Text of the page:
Automated Vehicle Research project manager Ashley McDonald watches the video screen as she keeps her hands off the steering wheel while a Volvo XC90 SUV test vehicle self parks along a street near the University of Iowa’s National Advanced Driving Simulator, 2401 Oakdale Boulevard, in Iowa City, Iowa, on Tuesday. July 25, 2017. (Jim Slosiarek/The Gazette) Fully autonomous vehicles still may be years — if not decades — away, but some Iowa lawmakers are hoping to take a proactive approach to creating statewide rules for driverless cars.
Sen. Chris Cournoyer, R-LeClaire, said Senate File 302 would create basic regulations for automated vehicles including rules on operation, insurance and a driver or owner liability in the event of a collision.
“We want to make sure that we have the framework in place that encourages investment in our state so that we can continue to develop the technology and be a leader in autonomous vehicles in Iowa,” she said.
The bill also allows the Iowa Department of Transportation to adopt rules relating to autonomous vehicles and would require autonomous vehicles to comply with existing motor vehicle safety rules.
Cournoyer said 29 states already have created similar bills.
Sen. Rob Hogg, D-Cedar Rapids, the lone senator to vote against the bill, said he had a “high level of skepticism” for the measure and its subject matter.
“I’m a little skeptical about the technology. I don’t think it’s ready for prime time,” Hogg said.
Hogg added he also felt the bill needed to better establish insurance requirements for the owners and operators of autonomous vehicles.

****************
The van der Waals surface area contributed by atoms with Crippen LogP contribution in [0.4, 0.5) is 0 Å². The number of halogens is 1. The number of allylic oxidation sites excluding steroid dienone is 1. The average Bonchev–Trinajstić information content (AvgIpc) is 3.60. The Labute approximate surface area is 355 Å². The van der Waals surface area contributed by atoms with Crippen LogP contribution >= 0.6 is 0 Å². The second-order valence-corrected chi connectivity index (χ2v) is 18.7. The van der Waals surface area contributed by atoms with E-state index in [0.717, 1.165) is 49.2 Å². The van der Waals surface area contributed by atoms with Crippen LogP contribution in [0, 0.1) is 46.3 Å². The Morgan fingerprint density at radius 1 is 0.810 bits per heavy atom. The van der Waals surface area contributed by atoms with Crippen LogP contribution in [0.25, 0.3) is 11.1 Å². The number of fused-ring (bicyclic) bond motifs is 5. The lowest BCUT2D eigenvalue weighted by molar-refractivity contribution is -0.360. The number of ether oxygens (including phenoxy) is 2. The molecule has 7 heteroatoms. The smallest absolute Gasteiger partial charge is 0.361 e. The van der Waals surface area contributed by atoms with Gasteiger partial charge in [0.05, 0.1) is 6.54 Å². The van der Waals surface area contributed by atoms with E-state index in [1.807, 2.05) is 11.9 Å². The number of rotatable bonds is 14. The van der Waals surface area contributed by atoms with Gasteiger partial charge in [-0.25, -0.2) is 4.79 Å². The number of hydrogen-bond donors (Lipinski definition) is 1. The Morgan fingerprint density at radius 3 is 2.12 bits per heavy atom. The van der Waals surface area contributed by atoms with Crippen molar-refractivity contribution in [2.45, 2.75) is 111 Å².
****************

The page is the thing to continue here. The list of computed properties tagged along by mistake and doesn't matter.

“I think we need to go slow and be prepared,” he said.
Rep. Ashley Hinson, R-Marion, has pushed a similar bill in the Iowa House. SF 302 has passed the Senate and is eligible for House debate.
Cournoyer said she has been supporting another bill — Senate File 428 — to open the possibility of automated vehicle “platooning.”
As with many states, Iowa’s following-too-closely laws currently prohibit a platoon — when two trucks, with onboard automated technology, link up to share a signal. Once connected, the lead truck sets the speed, while the rear truck follows as close as 40 to 50 feet behind.
Proposed updates to legislation would change the state’s distance requirements for truck drivers, allowing for such platooning.
“We want to be proactive in this legislation and make sure we’re not stifling investments in the technology. If Iowa can be a leader, I’m all for it,” Cournoyer said.
A 2018 report by Competitive Enterprise Institute, a Washington, D.C., public policy organization, found Iowa was one of more than 30 states not allowing automated vehicle platooning.